Real beauty isn't about being a certain size, acting a certain way, wearing the right clothes, or having your hair done (or even brushed). Real beauty is about being your authentic self and owning it. Kate T. Parker is a professional photographer who finds the real beauty in girls, capturing it for all the world to see in candid and arresting images.
A celebration, a catalog of spirit in words and smiles, an affirmation of the fact that it's what's inside you that counts, Strong Is the New Pretty conveys a powerful message for every girl, for every mother and father of a girl, for every coach and mentor and teacher, for everyone in the village that it takes to raise a strong and self-confident person.
- ISBN-13: 9781523500680
- ISBN-10: 1523500689
- Publisher: Workman Publishing
- Publish Date: March 2017
- Page Count: 256
- Dimensions: 9.81 x 8.94 x 1 inches
- Shipping Weight: 2.4 pounds
Publishers Weekly® Reviews
- Reviewed in: Publishers Weekly, page .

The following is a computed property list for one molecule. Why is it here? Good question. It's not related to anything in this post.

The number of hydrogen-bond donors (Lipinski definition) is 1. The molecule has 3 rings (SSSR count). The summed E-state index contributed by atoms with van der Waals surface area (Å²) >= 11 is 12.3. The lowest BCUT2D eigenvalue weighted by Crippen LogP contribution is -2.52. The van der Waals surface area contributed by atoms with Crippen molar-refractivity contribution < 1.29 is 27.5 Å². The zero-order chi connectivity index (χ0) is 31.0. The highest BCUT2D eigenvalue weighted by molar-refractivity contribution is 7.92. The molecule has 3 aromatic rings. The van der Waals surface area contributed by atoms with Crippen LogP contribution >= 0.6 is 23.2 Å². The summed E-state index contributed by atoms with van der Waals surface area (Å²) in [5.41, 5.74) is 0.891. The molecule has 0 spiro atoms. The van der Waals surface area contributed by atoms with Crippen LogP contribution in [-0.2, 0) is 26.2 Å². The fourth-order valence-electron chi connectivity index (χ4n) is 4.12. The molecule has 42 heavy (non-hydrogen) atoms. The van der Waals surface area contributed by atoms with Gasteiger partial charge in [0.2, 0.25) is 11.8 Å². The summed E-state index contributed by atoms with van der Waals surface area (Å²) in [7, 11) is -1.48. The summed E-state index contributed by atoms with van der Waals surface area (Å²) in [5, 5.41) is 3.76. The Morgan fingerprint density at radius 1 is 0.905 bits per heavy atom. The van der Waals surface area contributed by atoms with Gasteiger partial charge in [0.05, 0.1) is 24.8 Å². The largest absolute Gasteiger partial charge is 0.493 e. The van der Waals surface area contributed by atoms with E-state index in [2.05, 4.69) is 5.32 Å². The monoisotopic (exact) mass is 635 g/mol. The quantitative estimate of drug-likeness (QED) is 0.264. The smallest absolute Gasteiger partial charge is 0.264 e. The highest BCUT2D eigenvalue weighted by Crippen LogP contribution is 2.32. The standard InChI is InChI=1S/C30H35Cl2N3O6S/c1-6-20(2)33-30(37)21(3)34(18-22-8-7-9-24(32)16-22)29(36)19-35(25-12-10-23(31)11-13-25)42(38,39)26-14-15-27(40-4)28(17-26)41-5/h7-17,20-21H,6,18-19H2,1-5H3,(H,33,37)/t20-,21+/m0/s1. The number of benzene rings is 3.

- Review Date: 2017-01-02
- Reviewer: Staff
This collection of girl-power portraiture showcases the message that girls should be encouraged to be themselves, boldly and wildly, eschewing artificial stereotypes perpetuated in a toxic social media culture. Inspired by her two young daughters, Atlanta-based photographer Parker uses her lens, artistic eye, and perspective as a mother to render a beguiling corpus of images of little girls being girls, which means displaying various versions of being strong (section titles include Wild Is Strong, Creative Is Strong, and so on.) In the introduction, Parker explains, I didnt ask them to smile or go put on a pretty dress. I wanted to capture the girls as they wereexcept in the case of her daughter Ella, who explains she was very scared for her first triathlon. She explains, My mom took this shot of me the night before and told me that even though I was afraid to race, to try to look tough and fearless. This captures the books flaw: it feels contrived. Most young girls bear the marks of empowerment unselfconsciously and dont need to be coached. Though the book is intended to celebrate girlhood, its heavy hand signals a more pointed idea of what girlhood ought to be. Photos. (Mar.)